Sinatra continued in that vein with "Where Are You?" (1957), "Only the Lonely" (1958), and "No One Cares" (1959). His second big success for the label was "Songs for Swingin' Lovers!", a 1956 set with Riddle that was as ebullient as "In the Wee Small Hours" was bittersweet. Sinatra also followed it with a series of swing sessions, such as "Come Fly with Me" (1958).

The Jazzman. Although Sinatra recorded with jazzmen throughout his career, he made relatively few recordings that stand as pure jazz singing. Some of the albums he made with Count Basie certainly come close, the best examples are two live albums. "Sinatra in Paris," a 1962 session recorded with a sextet sounds great and swings hard, but "Live in Australia, 1959," though somewhat lacking in hi-fi sound, boasts the better singing.

One Cool Cat. In 1960, Sinatra founded his own record company, Reprise, and began to exploit the persona he had developed in Las Vegas. "Ring-a-Ding-Ding" (1961) defines that sound and attitude, but its apotheosis may be found on the double album "Sinatra at the Sands" (1966).

There were also some sober sessions during the Reprise era. One of the most memorable is the ambitious (though not entirely successful) song cycle "Watertown" (1970). Sinatra also had a host of pop hits during this era, including "Strangers in the Night" and "Somethin' Stupid." That work is best sampled through a Reprise greatest hits collection. Perhaps the best bet is the double-disc "The Very Best of Frank Sinatra." If money is no object, "The Complete Reprise Studio Recordings" makes an impressive keepsake -- especially considering that this 20-CD set comes packed in an elaborate leather carrying case.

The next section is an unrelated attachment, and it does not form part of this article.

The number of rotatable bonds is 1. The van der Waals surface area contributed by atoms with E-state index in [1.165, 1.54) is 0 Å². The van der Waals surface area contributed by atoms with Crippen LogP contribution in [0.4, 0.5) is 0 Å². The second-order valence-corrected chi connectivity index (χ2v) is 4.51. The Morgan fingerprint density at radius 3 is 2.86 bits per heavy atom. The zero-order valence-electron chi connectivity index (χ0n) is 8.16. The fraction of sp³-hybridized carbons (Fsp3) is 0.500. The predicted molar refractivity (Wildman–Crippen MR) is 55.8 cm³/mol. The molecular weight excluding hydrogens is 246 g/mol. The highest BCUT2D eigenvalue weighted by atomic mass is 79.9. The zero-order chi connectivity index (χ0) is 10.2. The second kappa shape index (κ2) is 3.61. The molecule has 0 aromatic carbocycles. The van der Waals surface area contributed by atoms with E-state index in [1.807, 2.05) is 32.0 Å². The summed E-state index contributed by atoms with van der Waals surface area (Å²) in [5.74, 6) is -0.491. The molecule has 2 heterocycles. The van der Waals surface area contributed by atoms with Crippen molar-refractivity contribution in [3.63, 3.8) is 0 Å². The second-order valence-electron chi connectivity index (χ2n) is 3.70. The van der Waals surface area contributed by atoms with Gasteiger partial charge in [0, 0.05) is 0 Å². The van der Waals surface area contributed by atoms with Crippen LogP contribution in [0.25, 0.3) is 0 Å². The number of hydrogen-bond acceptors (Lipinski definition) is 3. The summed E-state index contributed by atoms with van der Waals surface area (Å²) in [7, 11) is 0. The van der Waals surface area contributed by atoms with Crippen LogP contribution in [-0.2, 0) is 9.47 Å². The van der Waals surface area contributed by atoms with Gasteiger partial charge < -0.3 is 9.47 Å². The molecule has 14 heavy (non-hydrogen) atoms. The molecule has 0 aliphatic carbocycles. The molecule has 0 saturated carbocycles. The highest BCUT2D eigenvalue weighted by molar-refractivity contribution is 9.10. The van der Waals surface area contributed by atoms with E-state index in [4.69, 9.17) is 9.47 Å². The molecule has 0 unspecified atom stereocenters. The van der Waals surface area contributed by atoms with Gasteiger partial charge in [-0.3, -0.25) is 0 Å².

The Elder Statesman. Sinatra tried retiring several times, but kept returning to the musical arena. Perhaps his most magnificent comeback was the 1980 album "Trilogy," which reconfigured the sweep of the Capitol concept albums to suit his now-legendary status. Although his voice had lost some of its lustre, his interpretive skills had not, and that gave the album -- especially the single, "Theme from 'New York New York' " -- unexpected power.

His final recordings, "Duets" (1993) and "Duets II" (1994), may have offered the spectacle of Ol' Blue Eyes sharing the soundstage with a host of rock-era stars. But all the vocals were overdubbed -- he never shared a studio with his collaborators -- and the performances add new meaning to the phrase "phoned it in."

His greatest hits

Here are the singles Frank Sinatra put into the Top Five. Chart positions are courtesy Joel Whitburn's "Pop Memories 1890-1954" and "Top Pop Singles, 1955-1996."

With Tommy Dorsey and his Orchestra

"I'll Never Smile Again." No. 1, 1940

"Do I Worry?" No. 4, 1941

"There Ars Such Things." No. 1, 1942

"I'll Be Seeing You." No. 4, 1944

With Harry James and his Orchestra:

5) "All or Nothing at All." No. 1, 1943.

Solo hits:

"You'll Never Know." No. 2, 1943

"People Will Say We're in Love." No. 3, 1943

"I Couldn't Sleep a Wink Last Night." No. 4, 1944

"Dream." No. 5, 1945

"White Christmas." No. 5, 1945

"Day By Day." No. 5, 1946

"They Say It's Wonderful." No. 2, 1946

"Five Minutes More." No. 1, 1946

"I Believe." No. 5, 1947

"Mam'selle." No. 1, 1947

"Goodnight, Irene." No. 5, 1950

"Young-at-Heart." No. 2, 1954

"Three Coins in the Foutain." No. 4, 1954

"Learnin' the Blues." No. 1, 1955

"Love and Marriage." No. 5, 1955

"Hey! Jealous Lover." No. 3, 1956

"All the Way." No. 2, 1957

"Strangers in the Night." No. 1, 1966

"That's Life." No. 4, 1966

"Somethin' Stupid." No. 1, 1967

HTC Pub Date: 5/16/98

Copyright © 2019, The Baltimore Sun, a Baltimore Sun Media Group publication | Place an Ad
34°